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Sometimes You’re Just Doomed – The xx @ Newbury Comics and with Friendly Fires @ The Paradise, 12/4/09

The xx at their in-store appearance at Newbury Comics, Newbury Street, Boston

The xx at their in-store appearance at Newbury Comics, Newbury Street, Boston

The day started out innocently enough. Well, apart from only just having breakfast at noon, but that’s become standard operating procedure with my middle of the night paying job. I went into town to see my friend Mary who had come in from Washington, D.C. to see The xx at a Newbury Comics in-store, and to cover their show with Friendly Fires at the Paradise for There Goes the Fear and PopWreckoning.

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not a good day…

transcendental meditation, crystals, sun salutations, i-ching, tarot cards, past life regressions. crying, screaming, dancing. consultations with psychics, with astrologers, with psychologists, with charlatans. clean diet, exercise, qigong, drugs, drinking, no drugs, no drinking. live music, bird-watching, getting lost in the woods, getting lost in a book. self-analysis, mindlink, manic mind, empty mind. gardening, ouija boards, going to the movies, long drives, walking around in a crowded city, sitting in a darkened room. i have a home depot full of fancy tools, and sometimes i can’t hammer a fucking nail into a board.

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Carnival Ducks

The pursuit of happiness feels to me like a game in a carnival. So difficult. So random. So elusive. All those endless floating ducks circling past you, and you know that one – only one – has your dreams, your desires, your hopes, casually revealed on its bottom. So you put your money down, and pluck one up. Nope, not that one. And more money, and again. No. And still more money, more effort, as time slips by, the hours, the days, the years. You try to concentrate, you try not to concentrate. To focus, to not focus. To clear the mind, to meditate, to approach the matter in a Zen-like, irreverent fashion. They’re not ducks, they’re grains of sand, or toy soldiers, or jellybeans. And this isn’t important, this isn’t your happiness at stake, not the purpose of your life, but a child’s fancy. Let it go, release the expectations, release the fears, release the sense of struggle, the sense of anything. But in trying not to try, you’re caught up in that eternal riddle.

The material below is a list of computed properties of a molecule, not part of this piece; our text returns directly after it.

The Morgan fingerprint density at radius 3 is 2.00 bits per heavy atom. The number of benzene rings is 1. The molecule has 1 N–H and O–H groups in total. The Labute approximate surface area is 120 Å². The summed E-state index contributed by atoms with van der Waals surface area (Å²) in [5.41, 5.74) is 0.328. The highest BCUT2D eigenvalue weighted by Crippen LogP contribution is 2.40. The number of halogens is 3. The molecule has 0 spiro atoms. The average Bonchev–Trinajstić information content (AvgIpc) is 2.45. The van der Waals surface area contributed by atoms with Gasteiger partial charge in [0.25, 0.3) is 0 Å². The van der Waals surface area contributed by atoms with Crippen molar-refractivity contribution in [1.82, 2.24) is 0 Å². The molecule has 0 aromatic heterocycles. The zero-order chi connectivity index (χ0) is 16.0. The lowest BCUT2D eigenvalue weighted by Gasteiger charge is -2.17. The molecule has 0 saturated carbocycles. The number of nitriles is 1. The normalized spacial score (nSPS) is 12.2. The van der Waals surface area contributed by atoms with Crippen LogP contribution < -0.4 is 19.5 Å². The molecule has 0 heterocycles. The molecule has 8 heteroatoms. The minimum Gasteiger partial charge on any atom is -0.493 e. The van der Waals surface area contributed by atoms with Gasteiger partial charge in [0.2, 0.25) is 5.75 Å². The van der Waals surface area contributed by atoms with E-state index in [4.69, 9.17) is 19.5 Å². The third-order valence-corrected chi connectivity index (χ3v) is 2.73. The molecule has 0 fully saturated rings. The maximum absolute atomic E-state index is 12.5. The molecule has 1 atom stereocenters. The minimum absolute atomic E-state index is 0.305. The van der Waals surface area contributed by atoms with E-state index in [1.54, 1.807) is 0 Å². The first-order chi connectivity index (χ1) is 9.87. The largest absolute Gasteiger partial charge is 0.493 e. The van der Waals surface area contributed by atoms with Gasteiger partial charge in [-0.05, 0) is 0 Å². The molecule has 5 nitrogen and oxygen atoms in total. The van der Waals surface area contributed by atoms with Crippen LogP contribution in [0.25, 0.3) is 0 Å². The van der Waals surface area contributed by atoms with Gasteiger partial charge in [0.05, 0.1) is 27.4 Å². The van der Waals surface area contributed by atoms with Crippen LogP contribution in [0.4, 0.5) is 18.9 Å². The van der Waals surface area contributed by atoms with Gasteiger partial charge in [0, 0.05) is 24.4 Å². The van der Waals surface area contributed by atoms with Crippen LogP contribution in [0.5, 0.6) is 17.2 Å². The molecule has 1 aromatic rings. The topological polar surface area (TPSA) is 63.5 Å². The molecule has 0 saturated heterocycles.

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Bailing out a sinking boat (an excerpt)

The most serious disillusionment in my life (apart from the false promise of young love) occurred when I was a student at the University of South Florida. It was during that year or two that I somewhat miraculously stumbled upon the notion that I wanted to be a writer. Only a sophomore and with a brand new major (having selected, then rejected, anthropology, philosophy, and psychology), I had somehow slipped by the guidance counselors and had enrolled in a senior’s creative writing workshop. I suppose because it sounded far more enlightening than Composition 101. It was in that casual setting that I came face-to-face, in the most humbling, shocking way, with some truly brilliant young writers. I especially remember a young woman, rather unattractive with frizzy hair and a dumpy appearance, who was already being regularly published in the school’s literary magazines, and whose work elicited gasps of appreciation from the others whenever she stood to share her latest musings. I was as in awe of her poetic solitude as everyone else, yet I bravely followed these future poets and novelists with my shaky and disjointed broken prose. On occasion, I was ok; more often I was just young. A month or two into the class, that the teacher took me aside and said that although I showed promise, I had no business being in a senior workshop, having only just that year declared the major. He couldn’t understand how I was even allowed to enroll, yet I do recall he was trying very hard to be gentle. He explained the necessary prerequisites, and told me that he looked forward to seeing me again, after I had completed them. He didn’t want to discourage me, yet with my fragile opinion of myself, discouraged I was, and I didn’t write again (except for required class papers) for some six or seven years. When I did, it was for the silliest of endeavors, as editor and publisher of a David Bowie newsletter.